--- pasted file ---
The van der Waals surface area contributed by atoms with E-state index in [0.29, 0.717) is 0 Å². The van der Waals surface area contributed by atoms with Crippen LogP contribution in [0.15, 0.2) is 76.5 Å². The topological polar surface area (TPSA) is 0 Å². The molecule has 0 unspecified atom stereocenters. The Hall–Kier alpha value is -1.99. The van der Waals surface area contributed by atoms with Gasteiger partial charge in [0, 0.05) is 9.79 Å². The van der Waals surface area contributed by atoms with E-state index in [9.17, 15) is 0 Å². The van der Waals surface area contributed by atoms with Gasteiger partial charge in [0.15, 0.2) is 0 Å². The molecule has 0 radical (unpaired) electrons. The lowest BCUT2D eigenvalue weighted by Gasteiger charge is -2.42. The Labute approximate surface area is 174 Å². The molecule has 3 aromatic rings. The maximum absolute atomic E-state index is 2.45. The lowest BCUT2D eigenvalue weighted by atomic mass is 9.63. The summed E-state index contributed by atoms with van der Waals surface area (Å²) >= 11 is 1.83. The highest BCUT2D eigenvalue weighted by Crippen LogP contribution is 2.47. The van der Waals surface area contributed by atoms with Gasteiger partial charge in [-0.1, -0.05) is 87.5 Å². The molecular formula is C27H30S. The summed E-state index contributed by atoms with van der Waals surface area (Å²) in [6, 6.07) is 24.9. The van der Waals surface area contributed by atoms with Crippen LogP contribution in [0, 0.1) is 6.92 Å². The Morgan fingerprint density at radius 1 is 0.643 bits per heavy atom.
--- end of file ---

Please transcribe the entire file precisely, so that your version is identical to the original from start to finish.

The van der Waals surface area contributed by atoms with E-state index in [0.29, 0.717) is 0 Å². The van der Waals surface area contributed by atoms with Crippen LogP contribution in [0.15, 0.2) is 76.5 Å². The topological polar surface area (TPSA) is 0 Å². The molecule has 0 unspecified atom stereocenters. The Hall–Kier alpha value is -1.99. The van der Waals surface area contributed by atoms with Gasteiger partial charge in [0, 0.05) is 9.79 Å². The van der Waals surface area contributed by atoms with E-state index in [9.17, 15) is 0 Å². The van der Waals surface area contributed by atoms with Gasteiger partial charge in [0.15, 0.2) is 0 Å². The molecule has 0 radical (unpaired) electrons. The lowest BCUT2D eigenvalue weighted by Gasteiger charge is -2.42. The Labute approximate surface area is 174 Å². The molecule has 3 aromatic rings. The maximum absolute atomic E-state index is 2.45. The lowest BCUT2D eigenvalue weighted by atomic mass is 9.63. The summed E-state index contributed by atoms with van der Waals surface area (Å²) >= 11 is 1.83. The highest BCUT2D eigenvalue weighted by Crippen LogP contribution is 2.47. The van der Waals surface area contributed by atoms with Gasteiger partial charge in [-0.1, -0.05) is 87.5 Å². The molecular formula is C27H30S. The summed E-state index contributed by atoms with van der Waals surface area (Å²) in [6, 6.07) is 24.9. The van der Waals surface area contributed by atoms with Crippen LogP contribution in [0, 0.1) is 6.92 Å². The Morgan fingerprint density at radius 1 is 0.643 bits per heavy atom.